Red Deer social service agencies, police, and the Downtown Business Association will be invited to a Sept. 8 meeting to “brainstorm” for solutions, as the Safe Harbour Shelter will be forced to close on Sept 30. (Advocate file photo)

Red Deer social service agencies, police, and the Downtown Business Association will be invited to a Sept. 8 meeting to “brainstorm” for solutions, as the Safe Harbour Shelter will be forced to close on Sept 30. (Advocate file photo)

Red Deer agencies, police, DBA asked to find ‘collaborative’ solution to shelter’s closure

Maybe existing resources could be put to other uses, says city administrator

City of Red Deer’s administration could not find land to purchase to house a temporary homeless shelter — so another strategy is being considered.

A by-invitation meeting of Red Deer’s social service agencies and police has been called for Sept. 8 to “brainstorm” for a solution to the space crunch that will result after the existing Safe Harbour temporary shelter shuts down on Sept. 30.

City council would not extend the shelter’s zoning at the downtown former Cannery Row Bingo site beyond the end of next month out of concerns about vagrancy and crime expressed by core-area businesses. Instead, council asked city administration to look at purchasing land to accommodate a temporary shelter, even if portables have to be installed at the site.

Council had previously heard no local landlords wanted to lease space for the Safe Harbour temporary shelter, so a land purchase was suggested.

But Kristin Walsh, the city’s manager of safe and healthy communities, said on Monday that no land could be found for purchase that met all of the criteria: Being affordable, outside the downtown, and that could be renovated for shelter use before the end of September.

Most bare land parcels available are in the downtown, said Walsh.

Related:

-Gap in shelter spaces could lead to State of Emergency says administrator

Other available properties were pushing $2 million and would have to be renovated — which would further drive up costs and mean they would still not be ready for Oct. 1 occupancy, she added.

“A list of 50 (properties) was narrowed down to five potential sites, and we visited them with a realtor, but not one of them was suitable.”

As administration already had its hands full with assisting with the construction of a permanent shelter, she added, the decision was made to discontinue the search for temporary shelter land.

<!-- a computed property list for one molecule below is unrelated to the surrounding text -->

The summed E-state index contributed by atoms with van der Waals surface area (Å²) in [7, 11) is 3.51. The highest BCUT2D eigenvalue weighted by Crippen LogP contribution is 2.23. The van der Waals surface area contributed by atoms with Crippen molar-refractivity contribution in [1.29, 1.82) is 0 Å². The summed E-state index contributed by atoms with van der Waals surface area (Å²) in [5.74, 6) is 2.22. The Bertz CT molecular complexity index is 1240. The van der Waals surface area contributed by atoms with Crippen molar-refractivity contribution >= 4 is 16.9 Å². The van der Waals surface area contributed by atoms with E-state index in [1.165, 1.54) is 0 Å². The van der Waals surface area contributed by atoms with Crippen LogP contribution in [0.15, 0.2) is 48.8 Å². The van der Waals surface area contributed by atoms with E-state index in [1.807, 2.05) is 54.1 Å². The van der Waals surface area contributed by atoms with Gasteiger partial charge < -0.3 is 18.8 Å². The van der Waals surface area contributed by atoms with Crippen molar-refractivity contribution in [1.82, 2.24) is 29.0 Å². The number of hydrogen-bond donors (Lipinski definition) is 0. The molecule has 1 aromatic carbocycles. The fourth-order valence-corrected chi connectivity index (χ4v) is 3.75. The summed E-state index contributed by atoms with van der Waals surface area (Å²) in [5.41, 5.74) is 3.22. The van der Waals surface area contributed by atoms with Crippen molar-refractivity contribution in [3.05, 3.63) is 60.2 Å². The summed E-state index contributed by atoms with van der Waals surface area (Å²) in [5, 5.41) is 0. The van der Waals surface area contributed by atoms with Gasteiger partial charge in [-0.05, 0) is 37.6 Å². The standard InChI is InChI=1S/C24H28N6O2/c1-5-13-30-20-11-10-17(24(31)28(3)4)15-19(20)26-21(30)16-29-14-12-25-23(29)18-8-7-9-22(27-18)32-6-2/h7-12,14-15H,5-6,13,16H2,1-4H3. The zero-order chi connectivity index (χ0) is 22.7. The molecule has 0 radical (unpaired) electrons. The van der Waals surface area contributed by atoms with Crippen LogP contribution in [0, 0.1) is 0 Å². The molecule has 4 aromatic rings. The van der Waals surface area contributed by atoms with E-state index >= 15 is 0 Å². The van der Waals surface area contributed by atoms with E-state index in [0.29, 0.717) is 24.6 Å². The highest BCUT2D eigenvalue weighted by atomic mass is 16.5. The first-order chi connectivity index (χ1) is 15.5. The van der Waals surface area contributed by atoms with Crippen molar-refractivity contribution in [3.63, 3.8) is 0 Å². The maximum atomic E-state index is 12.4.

The plan now is to ask various social service agencies, including shelter operator Safe Harbour, Turning Point, The Mustard Seed, RCMP, and the Downtown Business Association, among others, to the brainstorming meeting on Sept. 8 to see what solution can “collaboratively” be found, said Walsh.

The answer will not involve adding more infrastructure, but looking at what resources are already available to the agencies that are supporting people, and seeing if these can be adapted to help shelter clients, she said.

“We want to find the right solutions for their daytime and night-time needs.”

Ideally, no one should be using shelters over the long-haul, Walsh added. “The goal is to get them into housing as quickly as possible.” The meeting will determine if existing agency resources can be used in different ways, or operations can be changed to a different focus.

In July, Sarah Tittemore, the city’s general manager of community services, suggested that a gap in shelter spaces could lead to a local state of emergency being declared, which would require the shelter to remain at Cannery Row.

But Walsh said there would have to be “evident need” for this.

“Our hope is that, with this (Sept. 8) session, we will be coming up with local solutions by using our agency partners.”

Safe Harbour’s executive-director, Kath Hoffman, was not immediately available for comment Monday.



lmichelin@reddeeradvocate.com

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